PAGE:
Interpretation of magnetotelluric results using laboratory measurements

Citation:
Pommier, A.  2014.  Interpretation of magnetotelluric results using laboratory measurements. Surveys in Geophysics. 35:41-84.

Date Published:

2014/01

Keywords:

de-fuca ridge, earths upper-mantle, electrical conductivity, electrical-conductivity measurements, electromagnetics, high-pressure, impedance spectroscopy, lattice-preferred orientation, lower continental-crust, magnetotellurics, mantle transition zone, nominally anhydrous minerals, rock physical-properties, water-content

Abstract:

Magnetotelluric (MT) surveying is a remote sensing technique of the crust and mantle based on electrical conductivity that provides constraints to our knowledge of the structure and composition of the Earth's interior. This paper presents a review of electrical measurements in the laboratory applied to the understanding of MT profiles. In particular, the purpose of such a review is to make the laboratory technique accessible to geophysicists by pointing out the main caveats regarding a careful use of laboratory data to interpret electromagnetic profiles. First, this paper addresses the main issues of cross-spatial-scale comparisons. For brevity, these issues are restricted to reproducing in the laboratory the texture, structure of the sample as well as conditions prevailing in the Earth's interior (pressure, temperature, redox conditions, time). Second, some critical scientific questions that have motivated laboratory-based interpretation of electromagnetic profiles are presented. This section will focus on the characterization of the presence and distribution of hydrogen in the Earth's crust and mantle, the investigation of electrical anisotropy in the asthenosphere and the interpretation of highly conductive field anomalies. In a last section, the current and future challenges to improve quantitative interpretation of MT profiles are discussed. These challenges correspond to technical improvements in the laboratory and the field as well as the integration of other disciplines, such as petrology, rheology and seismology.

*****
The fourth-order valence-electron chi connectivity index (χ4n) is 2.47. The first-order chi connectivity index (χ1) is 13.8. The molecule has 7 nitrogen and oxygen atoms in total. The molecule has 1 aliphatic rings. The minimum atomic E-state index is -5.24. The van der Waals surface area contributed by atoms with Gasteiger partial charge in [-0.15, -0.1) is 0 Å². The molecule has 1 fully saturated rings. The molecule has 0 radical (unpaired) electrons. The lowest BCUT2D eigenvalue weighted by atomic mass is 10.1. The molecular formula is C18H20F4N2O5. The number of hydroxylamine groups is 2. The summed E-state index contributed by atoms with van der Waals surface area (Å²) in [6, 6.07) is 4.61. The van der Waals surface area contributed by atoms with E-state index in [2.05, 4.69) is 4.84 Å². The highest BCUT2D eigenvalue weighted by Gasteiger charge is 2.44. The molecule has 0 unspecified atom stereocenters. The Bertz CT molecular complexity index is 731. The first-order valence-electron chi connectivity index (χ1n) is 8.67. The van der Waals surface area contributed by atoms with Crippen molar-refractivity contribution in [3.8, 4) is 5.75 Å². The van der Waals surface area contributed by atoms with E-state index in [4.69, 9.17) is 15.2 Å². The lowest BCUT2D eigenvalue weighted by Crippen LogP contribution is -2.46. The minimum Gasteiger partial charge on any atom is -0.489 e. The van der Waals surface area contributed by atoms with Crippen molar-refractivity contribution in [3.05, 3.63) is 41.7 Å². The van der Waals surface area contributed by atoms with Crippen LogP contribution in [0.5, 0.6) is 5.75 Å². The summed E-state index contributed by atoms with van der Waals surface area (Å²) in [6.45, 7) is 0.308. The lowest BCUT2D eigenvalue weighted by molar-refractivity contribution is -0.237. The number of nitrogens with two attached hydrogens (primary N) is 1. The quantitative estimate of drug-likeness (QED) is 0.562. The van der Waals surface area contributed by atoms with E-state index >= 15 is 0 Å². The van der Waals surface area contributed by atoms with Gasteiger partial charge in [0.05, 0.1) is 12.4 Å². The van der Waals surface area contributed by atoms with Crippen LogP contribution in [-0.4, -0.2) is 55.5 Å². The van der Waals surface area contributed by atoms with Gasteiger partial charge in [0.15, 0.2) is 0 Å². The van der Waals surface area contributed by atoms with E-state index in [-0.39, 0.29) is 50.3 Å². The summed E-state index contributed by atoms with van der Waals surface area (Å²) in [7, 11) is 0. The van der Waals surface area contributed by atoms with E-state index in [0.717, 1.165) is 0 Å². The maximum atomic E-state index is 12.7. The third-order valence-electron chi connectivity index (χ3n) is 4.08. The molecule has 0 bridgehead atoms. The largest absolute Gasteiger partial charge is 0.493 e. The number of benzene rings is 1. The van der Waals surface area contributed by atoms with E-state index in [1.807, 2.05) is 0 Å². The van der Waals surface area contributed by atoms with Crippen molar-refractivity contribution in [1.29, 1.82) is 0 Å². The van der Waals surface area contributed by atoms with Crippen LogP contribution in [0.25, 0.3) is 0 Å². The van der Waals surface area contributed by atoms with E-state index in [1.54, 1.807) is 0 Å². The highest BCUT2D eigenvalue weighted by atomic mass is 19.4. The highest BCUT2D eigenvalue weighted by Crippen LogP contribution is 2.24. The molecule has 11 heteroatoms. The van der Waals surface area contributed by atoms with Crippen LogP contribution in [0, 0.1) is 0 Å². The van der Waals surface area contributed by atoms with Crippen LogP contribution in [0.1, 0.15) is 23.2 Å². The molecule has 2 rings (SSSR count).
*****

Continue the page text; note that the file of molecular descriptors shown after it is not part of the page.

Notes:

n/a

Website

DOI:

10.1007/S10712-013-9226-2